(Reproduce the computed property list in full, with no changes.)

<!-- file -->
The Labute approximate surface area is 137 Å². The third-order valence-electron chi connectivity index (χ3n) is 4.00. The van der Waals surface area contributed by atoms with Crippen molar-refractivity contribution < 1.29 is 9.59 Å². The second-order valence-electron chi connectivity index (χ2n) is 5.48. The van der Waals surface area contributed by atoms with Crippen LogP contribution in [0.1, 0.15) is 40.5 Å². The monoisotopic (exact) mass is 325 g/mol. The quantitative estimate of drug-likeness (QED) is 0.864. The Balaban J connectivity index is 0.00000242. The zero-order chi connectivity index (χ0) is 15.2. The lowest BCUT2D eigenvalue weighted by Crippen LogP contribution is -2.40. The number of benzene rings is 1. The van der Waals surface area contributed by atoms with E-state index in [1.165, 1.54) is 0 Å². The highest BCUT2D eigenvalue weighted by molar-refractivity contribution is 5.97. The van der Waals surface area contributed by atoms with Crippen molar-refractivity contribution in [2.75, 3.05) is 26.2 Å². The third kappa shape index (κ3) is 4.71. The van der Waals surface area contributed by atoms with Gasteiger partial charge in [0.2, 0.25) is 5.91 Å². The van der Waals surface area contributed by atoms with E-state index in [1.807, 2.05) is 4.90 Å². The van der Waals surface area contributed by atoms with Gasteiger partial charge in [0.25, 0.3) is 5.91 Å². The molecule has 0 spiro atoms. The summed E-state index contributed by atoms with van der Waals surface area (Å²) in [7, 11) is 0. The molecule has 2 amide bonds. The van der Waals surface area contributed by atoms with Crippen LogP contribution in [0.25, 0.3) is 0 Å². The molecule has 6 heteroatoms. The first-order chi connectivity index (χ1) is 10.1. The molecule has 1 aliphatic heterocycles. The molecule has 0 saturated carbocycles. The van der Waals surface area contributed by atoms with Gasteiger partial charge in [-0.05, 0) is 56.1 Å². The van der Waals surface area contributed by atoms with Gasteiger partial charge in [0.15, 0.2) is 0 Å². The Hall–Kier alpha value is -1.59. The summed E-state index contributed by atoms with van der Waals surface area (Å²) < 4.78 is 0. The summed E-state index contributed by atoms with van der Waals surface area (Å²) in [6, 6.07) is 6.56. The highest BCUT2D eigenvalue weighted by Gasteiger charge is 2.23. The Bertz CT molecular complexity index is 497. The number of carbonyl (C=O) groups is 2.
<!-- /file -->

The Labute approximate surface area is 137 Å². The third-order valence-electron chi connectivity index (χ3n) is 4.00. The van der Waals surface area contributed by atoms with Crippen molar-refractivity contribution < 1.29 is 9.59 Å². The second-order valence-electron chi connectivity index (χ2n) is 5.48. The van der Waals surface area contributed by atoms with Crippen LogP contribution in [0.1, 0.15) is 40.5 Å². The monoisotopic (exact) mass is 325 g/mol. The quantitative estimate of drug-likeness (QED) is 0.864. The Balaban J connectivity index is 0.00000242. The zero-order chi connectivity index (χ0) is 15.2. The lowest BCUT2D eigenvalue weighted by Crippen LogP contribution is -2.40. The number of benzene rings is 1. The van der Waals surface area contributed by atoms with E-state index in [1.165, 1.54) is 0 Å². The highest BCUT2D eigenvalue weighted by molar-refractivity contribution is 5.97. The van der Waals surface area contributed by atoms with Crippen molar-refractivity contribution in [2.75, 3.05) is 26.2 Å². The third kappa shape index (κ3) is 4.71. The van der Waals surface area contributed by atoms with Gasteiger partial charge in [0.2, 0.25) is 5.91 Å². The van der Waals surface area contributed by atoms with E-state index in [1.807, 2.05) is 4.90 Å². The van der Waals surface area contributed by atoms with Gasteiger partial charge in [0.25, 0.3) is 5.91 Å². The molecule has 0 spiro atoms. The summed E-state index contributed by atoms with van der Waals surface area (Å²) in [7, 11) is 0. The molecule has 2 amide bonds. The van der Waals surface area contributed by atoms with Crippen LogP contribution in [0.25, 0.3) is 0 Å². The molecule has 6 heteroatoms. The first-order chi connectivity index (χ1) is 10.1. The molecule has 1 aliphatic heterocycles. The molecule has 0 saturated carbocycles. The van der Waals surface area contributed by atoms with Gasteiger partial charge in [-0.05, 0) is 56.1 Å². The van der Waals surface area contributed by atoms with Gasteiger partial charge in [0.15, 0.2) is 0 Å². The Hall–Kier alpha value is -1.59. The summed E-state index contributed by atoms with van der Waals surface area (Å²) < 4.78 is 0. The summed E-state index contributed by atoms with van der Waals surface area (Å²) in [6, 6.07) is 6.56. The highest BCUT2D eigenvalue weighted by Gasteiger charge is 2.23. The Bertz CT molecular complexity index is 497. The number of carbonyl (C=O) groups is 2.